|From south India|
Pareronia valeria, the common wanderer or Malayan wanderer, is a medium-sized butterfly of the family Pieridae, that is, the yellows and whites, and is found in India and Southeast Asia. The butterfly found in India is sometimes considered as a separate species, Pareronia hippia.
Male upperside: ground colour a clear pale blue of a much deeper tint than in P. avatar, Moore; all the veins defined with black. Forewing: costa broadly, apex and terminal margin very broadly black, this black on the termen narrowed towards the tornus, and traversed by a transverse subterminal series of bluish-white spots that are variable in number; the spot in interspace 3 shifted inwards; sometimes the posterior two spots of the series are all but joined onto the streaks of the ground colour between the veins. Hindwing: dorsal and costal margins broadly whitish: terminal margin broadly black, especially at apex, the black area covered, except at the tornus, with specialised opaque-looking scales. Underside: paler blue, the terminal margins of the wings obscurely fuscous, traversed by a subterminal, very indistinct, transverse series of whitish lunulated spots. Forewing: the veins more or less broadly bordered with black, this edging broadened towards the termen; apex broadly, terminal margin decreasingly to the tornus, suffused with a somewhat obscure pearly-while lustre. Hindwing: the subcostal vein and veins 6, 7, and 8 broadly, the rest of the veins very narrowly edged with black; a very fine black line in interspace 1. Cilia of both forewings and hindwings very narrow and white. Antennae black, head, thorax and abdomen fuscous, the thorax clothed with long bluish hairs; beneath: the palpi, thorax and abdomen pale silvery bluish-white.
First form. Upperside: black; the markings bluish white. Forewing: cell with two streaks, the anterior one from the extreme base, the posterior one from the end of the basal third, but extending beyond the anterior streak; below and beyond the cell is a series of streaks in the interspaces; the streaks very irregular in length, that in interspace 1 the longest, angulated anteriorly and divided longitudinally from near its base, the streak in interspace 3 short and broad forming an elongate spot, those in the anterior interspaces more or less obliquely placed; beyond these streaks follows a subterminal transverse series of spots, of which the spot in interspace 3 is shifted inwards and those opposite the apex curved backwards. Hindwing: costa and dorsum broadly white; cell and the interspaces beyond with a series of streaks and sub-terminal spots, more or less as in the forewing but more regular; the streak in cell and interspace 1 divided longitudinally, the subterminal series of spots evenly curved. Underside: similar to the upperside, but the ground colour dull, dusky and diffuse, the markings broader but less clearly defined; the apical area on the forewing obscured by a powdering of whitish scales. Antenna, head, thorax and abdomen much as in the male but darker.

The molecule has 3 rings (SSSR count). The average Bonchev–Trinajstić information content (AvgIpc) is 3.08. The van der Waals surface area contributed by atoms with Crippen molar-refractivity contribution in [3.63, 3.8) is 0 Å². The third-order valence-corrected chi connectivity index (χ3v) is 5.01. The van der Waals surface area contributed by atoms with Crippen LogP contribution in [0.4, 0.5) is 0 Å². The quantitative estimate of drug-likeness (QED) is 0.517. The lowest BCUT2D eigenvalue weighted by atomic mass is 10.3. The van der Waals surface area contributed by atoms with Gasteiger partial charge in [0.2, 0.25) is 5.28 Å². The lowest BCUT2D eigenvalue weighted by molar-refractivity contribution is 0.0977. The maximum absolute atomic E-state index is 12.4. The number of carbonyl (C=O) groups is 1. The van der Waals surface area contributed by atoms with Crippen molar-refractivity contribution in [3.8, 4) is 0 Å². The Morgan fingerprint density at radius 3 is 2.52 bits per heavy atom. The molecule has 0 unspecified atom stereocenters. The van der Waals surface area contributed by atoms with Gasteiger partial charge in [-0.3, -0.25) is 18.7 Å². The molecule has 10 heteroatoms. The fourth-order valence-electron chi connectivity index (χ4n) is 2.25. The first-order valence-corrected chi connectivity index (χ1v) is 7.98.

Second form. Very like the first, the markings both on the upper and under sides similar, but the ground colour on the upperside of the hindwing at base of interspace 1a, over the whole of interspace 1, area of cell and at base of interspace 2 suffused with bright yellow. On the underside the same areas are dull ochraceous. The extent of the bright yellow colour on the upperside and of the dull ochraceous tint on the underside is variable, in some specimens more restricted, in others it spreads further towards the costa. The common form of female mimics glassy tiger to avoid predation. The philomela form is rare and identified by yellow colouration at the base of the wings. this form is reported more in north-east India. According to Mark Alexander Wynter-Blyth this form mimics Danais aspasia, which is not found west of Myanmar. He rejects the assumption that the wagtail carries the eggs of D. aspasia to India. It seems that in bygone era the D. aspasia might have been found in India in the past along with the common wanderer and later eliminated.
- Bingham, C.T. (1907). The Fauna of British India, Including Ceylon and Burma. II (1st ed.). London: Taylor and Francis, Ltd.
- Kunte, K. (2006). Additions to known larval host plants of Indian butterflies. Journal of the Bombay Natural History Society 103(1):119-120
- Evans, W.H. (1932). The Identification of Indian Butterflies (2nd ed.). Mumbai, India: Bombay Natural History Society.